Buy it "done". It's worth it, and you certainly get what you pay for.
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Old 11-28-2008, 06:23 PM
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Default RE: Old School Q500 building

Some of the clubs did Q-500 racers a few years back.

1) One member cut the wings.
2) Another cut out the fuselages and tail surfaces.
3) A third covered them.

This type of project is fun if everyone wants a given racer.

The final cost per airplane will be in the same range as a "Viper".

What I found over the last few years is that you pay extra for a scratch built product. The model is generally better than the China built model, but the cost of hardware, covering, and other materials brings the final cost up.

Most of the current Q-500 kits are built from individuals wanting to share their knowledge.

I built several of Matney's Models kits. These are relatively inexpensive short kits at around $100. You have to buy the wood, wheels, fiberglass, glue, and paint to finish the model. It will run around $200 plus your time. Attached is a picture of my "Dawg Gone It".

I am thankful to the few that continue to produce kits for this small market.

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Old 11-28-2008, 07:00 PM
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Default RE: Old School Q500 building

I already have three Viper wings, two good fuses, one that is heavily repaired and still flies great. I would love a decent fuse kit to fit the Viper wings to. If I could pay around $80.00 for a good fuse kit, that would be great. The wings usually survive in most crashes (from what I've seen...) so there are plenty. So $150.00 including wing would be about right, but I think selling without the wing would be just as good for me.
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Old 11-28-2008, 08:51 PM
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Randy Etken
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Default RE: Old School Q500 building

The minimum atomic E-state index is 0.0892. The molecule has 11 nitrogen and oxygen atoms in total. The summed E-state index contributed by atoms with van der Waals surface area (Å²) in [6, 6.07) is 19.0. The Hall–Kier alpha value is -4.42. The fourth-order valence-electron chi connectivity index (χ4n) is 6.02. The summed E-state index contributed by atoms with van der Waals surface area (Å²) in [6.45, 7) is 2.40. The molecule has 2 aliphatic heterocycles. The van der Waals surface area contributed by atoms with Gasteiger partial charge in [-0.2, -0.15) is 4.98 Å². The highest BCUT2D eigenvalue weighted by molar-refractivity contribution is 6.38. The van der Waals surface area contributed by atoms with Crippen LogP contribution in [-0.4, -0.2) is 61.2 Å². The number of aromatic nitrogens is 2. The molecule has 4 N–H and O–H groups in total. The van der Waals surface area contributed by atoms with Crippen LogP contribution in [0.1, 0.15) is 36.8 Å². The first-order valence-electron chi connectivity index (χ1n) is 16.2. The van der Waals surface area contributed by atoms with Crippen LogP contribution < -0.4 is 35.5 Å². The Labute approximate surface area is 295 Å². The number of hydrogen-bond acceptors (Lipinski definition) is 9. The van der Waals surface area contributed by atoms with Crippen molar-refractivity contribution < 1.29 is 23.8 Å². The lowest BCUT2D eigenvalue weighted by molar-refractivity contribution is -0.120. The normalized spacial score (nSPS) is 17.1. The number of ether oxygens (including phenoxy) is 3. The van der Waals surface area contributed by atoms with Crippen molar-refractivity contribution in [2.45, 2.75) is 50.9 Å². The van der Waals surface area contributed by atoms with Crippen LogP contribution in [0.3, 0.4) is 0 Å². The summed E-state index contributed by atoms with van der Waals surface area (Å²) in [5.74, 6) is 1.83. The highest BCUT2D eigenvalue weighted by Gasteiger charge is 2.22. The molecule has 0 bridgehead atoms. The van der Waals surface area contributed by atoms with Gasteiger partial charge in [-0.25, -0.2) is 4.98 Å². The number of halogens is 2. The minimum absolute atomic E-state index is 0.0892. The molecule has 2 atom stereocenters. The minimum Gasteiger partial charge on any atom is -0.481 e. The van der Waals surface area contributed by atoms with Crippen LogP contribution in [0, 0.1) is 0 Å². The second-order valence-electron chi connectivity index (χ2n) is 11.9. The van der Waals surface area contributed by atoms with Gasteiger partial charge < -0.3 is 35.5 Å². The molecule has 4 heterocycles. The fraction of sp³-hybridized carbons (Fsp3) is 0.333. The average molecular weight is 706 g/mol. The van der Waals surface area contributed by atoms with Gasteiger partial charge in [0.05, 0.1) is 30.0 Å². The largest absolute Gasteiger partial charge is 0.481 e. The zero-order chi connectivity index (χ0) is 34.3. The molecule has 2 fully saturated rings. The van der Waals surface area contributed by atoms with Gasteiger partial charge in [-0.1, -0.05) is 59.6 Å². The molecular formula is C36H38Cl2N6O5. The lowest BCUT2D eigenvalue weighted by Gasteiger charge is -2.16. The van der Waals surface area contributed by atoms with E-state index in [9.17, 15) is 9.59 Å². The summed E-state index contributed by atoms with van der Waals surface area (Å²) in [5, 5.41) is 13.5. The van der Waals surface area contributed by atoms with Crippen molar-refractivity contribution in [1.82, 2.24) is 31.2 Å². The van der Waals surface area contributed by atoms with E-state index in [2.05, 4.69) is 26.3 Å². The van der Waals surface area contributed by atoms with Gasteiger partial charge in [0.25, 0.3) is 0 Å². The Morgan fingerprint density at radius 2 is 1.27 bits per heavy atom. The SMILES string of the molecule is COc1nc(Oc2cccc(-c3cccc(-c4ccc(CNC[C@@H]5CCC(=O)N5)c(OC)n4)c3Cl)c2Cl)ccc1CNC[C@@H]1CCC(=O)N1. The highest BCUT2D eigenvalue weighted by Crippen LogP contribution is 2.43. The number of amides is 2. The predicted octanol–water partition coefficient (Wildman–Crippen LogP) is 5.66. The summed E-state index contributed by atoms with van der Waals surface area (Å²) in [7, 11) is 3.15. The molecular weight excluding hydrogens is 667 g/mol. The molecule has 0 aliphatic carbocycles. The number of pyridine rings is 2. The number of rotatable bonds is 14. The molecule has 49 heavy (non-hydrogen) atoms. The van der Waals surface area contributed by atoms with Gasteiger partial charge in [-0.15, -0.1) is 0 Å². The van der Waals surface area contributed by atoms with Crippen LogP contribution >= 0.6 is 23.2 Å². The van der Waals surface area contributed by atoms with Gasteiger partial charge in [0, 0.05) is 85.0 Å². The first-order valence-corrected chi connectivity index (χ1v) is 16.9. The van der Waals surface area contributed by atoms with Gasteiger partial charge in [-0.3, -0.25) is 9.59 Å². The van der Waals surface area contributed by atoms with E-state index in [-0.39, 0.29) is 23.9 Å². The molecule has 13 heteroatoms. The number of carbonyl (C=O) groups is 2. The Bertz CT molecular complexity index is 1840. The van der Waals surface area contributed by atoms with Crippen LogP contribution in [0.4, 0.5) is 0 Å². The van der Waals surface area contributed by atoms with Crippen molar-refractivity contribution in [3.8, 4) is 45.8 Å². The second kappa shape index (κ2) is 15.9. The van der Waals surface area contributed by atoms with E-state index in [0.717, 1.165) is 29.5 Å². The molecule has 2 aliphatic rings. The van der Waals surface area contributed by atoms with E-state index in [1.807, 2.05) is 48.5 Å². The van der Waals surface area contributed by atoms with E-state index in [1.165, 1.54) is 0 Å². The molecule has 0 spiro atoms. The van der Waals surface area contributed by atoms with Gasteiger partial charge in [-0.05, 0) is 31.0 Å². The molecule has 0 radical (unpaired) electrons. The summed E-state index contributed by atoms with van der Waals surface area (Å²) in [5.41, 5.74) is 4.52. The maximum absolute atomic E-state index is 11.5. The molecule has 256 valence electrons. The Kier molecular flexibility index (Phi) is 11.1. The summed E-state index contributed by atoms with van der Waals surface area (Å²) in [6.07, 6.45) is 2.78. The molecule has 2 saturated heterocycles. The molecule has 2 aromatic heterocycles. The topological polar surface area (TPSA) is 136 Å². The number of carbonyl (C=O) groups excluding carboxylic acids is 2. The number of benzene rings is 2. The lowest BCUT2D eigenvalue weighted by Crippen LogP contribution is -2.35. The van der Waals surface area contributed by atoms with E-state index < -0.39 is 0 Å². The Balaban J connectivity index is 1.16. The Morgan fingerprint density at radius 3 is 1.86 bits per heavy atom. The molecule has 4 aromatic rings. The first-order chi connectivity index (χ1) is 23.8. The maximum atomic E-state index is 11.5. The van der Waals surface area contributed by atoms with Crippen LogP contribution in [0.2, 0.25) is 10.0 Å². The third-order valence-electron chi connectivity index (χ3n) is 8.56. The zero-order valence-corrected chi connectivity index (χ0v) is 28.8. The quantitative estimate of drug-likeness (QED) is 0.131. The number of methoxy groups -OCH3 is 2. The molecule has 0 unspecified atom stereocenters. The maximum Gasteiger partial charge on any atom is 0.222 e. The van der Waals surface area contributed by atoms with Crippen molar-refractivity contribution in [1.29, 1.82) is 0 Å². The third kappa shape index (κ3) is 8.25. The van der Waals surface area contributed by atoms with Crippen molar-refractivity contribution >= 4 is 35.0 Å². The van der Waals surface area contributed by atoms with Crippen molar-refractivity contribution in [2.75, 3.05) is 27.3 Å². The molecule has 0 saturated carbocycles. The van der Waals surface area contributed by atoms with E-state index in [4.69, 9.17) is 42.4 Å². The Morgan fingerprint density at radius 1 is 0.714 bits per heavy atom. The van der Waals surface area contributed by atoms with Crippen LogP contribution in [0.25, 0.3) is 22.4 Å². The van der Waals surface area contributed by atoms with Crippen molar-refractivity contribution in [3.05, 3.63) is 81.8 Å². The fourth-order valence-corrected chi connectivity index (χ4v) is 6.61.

I make a Q-500 called the R-200. I am thinking, what it would cost to make twenty planes. That is about what I make each year. What is the cost per plane if I was just starting up?

Mask maker and computer and vinyl $5000
Set of wing molds 5000
Fiberglass 400
Carbon Fiber 300
Balsa Sheeting 350
Tooling Epoxy for molds 150
Epoxy Resin 250
Vacuum Pump 350
Vacuum supplies Bags Poly peel 350
Paint guns 250
Landing gear 200
Total $12600
That is a cost of $630 per plane with no labor??? Yes you could do with out the mask maker. It would be $380 per plane.

It takes me about 100 hours to build a fuse plug and tail and make the molds. Then it takes 30 hour to make each plane.

Now if you do this and your plane is slow, you just start all over with a new design.

After looking at this, I should be buying from Chuck or Terence.
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Old 11-29-2008, 12:23 AM
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Tony Pacini
 
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Default RE: Old School Q500 building

AMEEEEEEENNNNNNNNNNNNNNNN, BROTHER!

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Old 11-29-2008, 01:19 AM
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Randy Etken
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Default RE: Old School Q500 building

Now if I charged $10 per hour and the $380 that would be a total of $680. A price BoomAce calls inflated. I also fogot to list the PPG Concept paint at $300.
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Old 11-29-2008, 01:35 AM
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Default RE: Old School Q500 building


ORIGINAL: BloomAce

I have been noticing a lot of these Q500 kits/RTF ones have inflated prices and limited availability. I think it is time to go back to old school and design and build them yourself.
Anybody else agree?

What really you intend for "old school" models? Can you give to me some examples?
Is this one an old school model? http://www.giustozzi.eu/?p=89
Thanks.
Cg


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Old 11-29-2008, 08:11 AM
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daven
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Default RE: Old School Q500 building

If I buy a composite wing from Bruce and do the fuse and tail myself, I'm at about $400 my cost and about 15-20 hours work. I dislike laying up wings, and honestly haven't gotten it perfected well enough to trust one on an LS. Tails are another story (easy) and balsa / ply fuses are cheap and easy.